Permanent URL to this publication: http://dx.doi.org/10.5167/uzh-2497
Clauss, M; Dierenfeld, E S; Bigley, K E; Wang, Y; Ghebremeskel, K; Hatt, J M; Flach, E J; Behlert, O; Castell, J C; Streich, W J; Bauer, J E (2008). Fatty acid status in captive and free-ranging black rhinoceroses (Diceros bicornis)*. Journal of Animal Physiology and Animal Nutrition, 92(3):231-241.
|PDF - Registered users only|
The fatty acid (FA) patterns of plasma/serum triglycerides (TG), phospholipids (PL) and cholesteryl esters (CE) of captive and free-ranging black rhinoceroses (Diceros bicornis) were investigated. Free-ranging animals (n = 28) stemmed from four different regions. Captive animals sampled included specimens from North American (n = 11) and three different European facilities (n = 6). The European animals were tested on 1–4 different diets, resulting in a total of 15 blood samples. Regardless of differences between the free-ranging animals from different regions, differences between captive and free-ranging animals were relatively uniform: captive animals had higher overall proportions of polyunsaturated fatty acid (PUFA), due to levels of linoleic acid (LA, 18:2n6) that were drastically increased as compared to free-ranging animals. In contrast, levels of alpha-linolenic acid (ALA, 18:3n3) were consistently lower on conventional zoo diets. n6/n3 ratios for TG, PL and CE were 1.6, 10 and 8 in samples from free-ranging animals, respectively, as compared to 4.1–16.3, 16–148 and 40–277 in samples from captive animals. There was a distinct correlation between the proportion of grain-based products (commercial concentrates, plain grains and bread) in the diets of the European animals and the measured levels of n6 PUFA. An animal from a facility with a very low proportion of grain products in the diet nevertheless had high LA readings, most probably due to the use of sunflower oil as 2% (dry matter basis) of its diet. One animal that received a high proportion of grass meal pellets due to an oral disease had increased ALA contents after the diet change. These results allow conclusions on the suitability of diets fed in captivity: the black rhinoceros is prone to several uncommon diseases that have been suspected to be linked to oxidative damage, possibly due to the disposition of this species to excessive iron storage. An unnatural dietary loading with PUFAs would exacerbate this problem. Additionally, n6 FAs are known as precursors of pro-inflammatory mediators, and their overrepresentation could therefore exacerbate any inflammatory processes. Therefore, the current practice of using grain-based feeds as major ingredients in captive rhinoceros diets is discouraged. Diet items containing ALA (a precursor of anti-inflammatory mediators) such as, fresh grass, fresh browse, the respective silages should be included at higher levels in diets for captive black rhinoceroses. Grass meal pellets, although a good source of ALA and linked with high levels of ALA in an animal of this study, must be chosen with care for black rhinoceroses due to their particular proneness for high iron contents.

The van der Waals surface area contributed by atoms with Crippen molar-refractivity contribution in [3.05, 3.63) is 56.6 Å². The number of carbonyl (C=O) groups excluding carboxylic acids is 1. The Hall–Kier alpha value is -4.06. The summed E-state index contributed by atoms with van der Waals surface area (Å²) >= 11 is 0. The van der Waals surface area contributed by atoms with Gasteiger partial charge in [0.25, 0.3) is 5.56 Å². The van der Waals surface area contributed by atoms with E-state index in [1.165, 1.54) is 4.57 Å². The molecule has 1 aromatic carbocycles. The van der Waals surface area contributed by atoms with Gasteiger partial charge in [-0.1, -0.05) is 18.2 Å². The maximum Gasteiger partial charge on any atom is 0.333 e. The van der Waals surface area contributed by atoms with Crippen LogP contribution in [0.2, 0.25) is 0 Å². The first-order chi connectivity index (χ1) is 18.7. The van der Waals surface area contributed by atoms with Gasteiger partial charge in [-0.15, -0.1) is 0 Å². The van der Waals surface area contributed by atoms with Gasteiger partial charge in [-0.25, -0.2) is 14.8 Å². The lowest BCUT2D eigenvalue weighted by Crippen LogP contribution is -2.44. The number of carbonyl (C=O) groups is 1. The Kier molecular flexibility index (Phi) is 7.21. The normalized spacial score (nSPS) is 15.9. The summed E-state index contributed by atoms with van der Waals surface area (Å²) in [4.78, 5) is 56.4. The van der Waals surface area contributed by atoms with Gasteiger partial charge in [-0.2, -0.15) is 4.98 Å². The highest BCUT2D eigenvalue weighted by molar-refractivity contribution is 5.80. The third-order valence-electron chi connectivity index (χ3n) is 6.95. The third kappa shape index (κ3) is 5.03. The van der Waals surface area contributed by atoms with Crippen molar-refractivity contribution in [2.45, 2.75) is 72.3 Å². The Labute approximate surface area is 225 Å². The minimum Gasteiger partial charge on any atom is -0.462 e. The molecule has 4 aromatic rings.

|Item Type:||Journal Article, refereed, original work|
|Communities & Collections:||05 Vetsuisse Faculty > Veterinary Clinic > Department of Small Animals > Clinic for Zoo Animals, Exotic Pets and Wildlife|
|DDC:||570 Life sciences; biology|
|Deposited On:||23 May 2008 11:10|
|Last Modified:||27 Nov 2013 17:26|
|Additional Information:||The definitive version is available at www.blackwell-synergy.com|
|Citations:||Web of Science®. Times cited: 3|
Users (please log in): suggest update or correction for this item
Repository Staff Only: item control page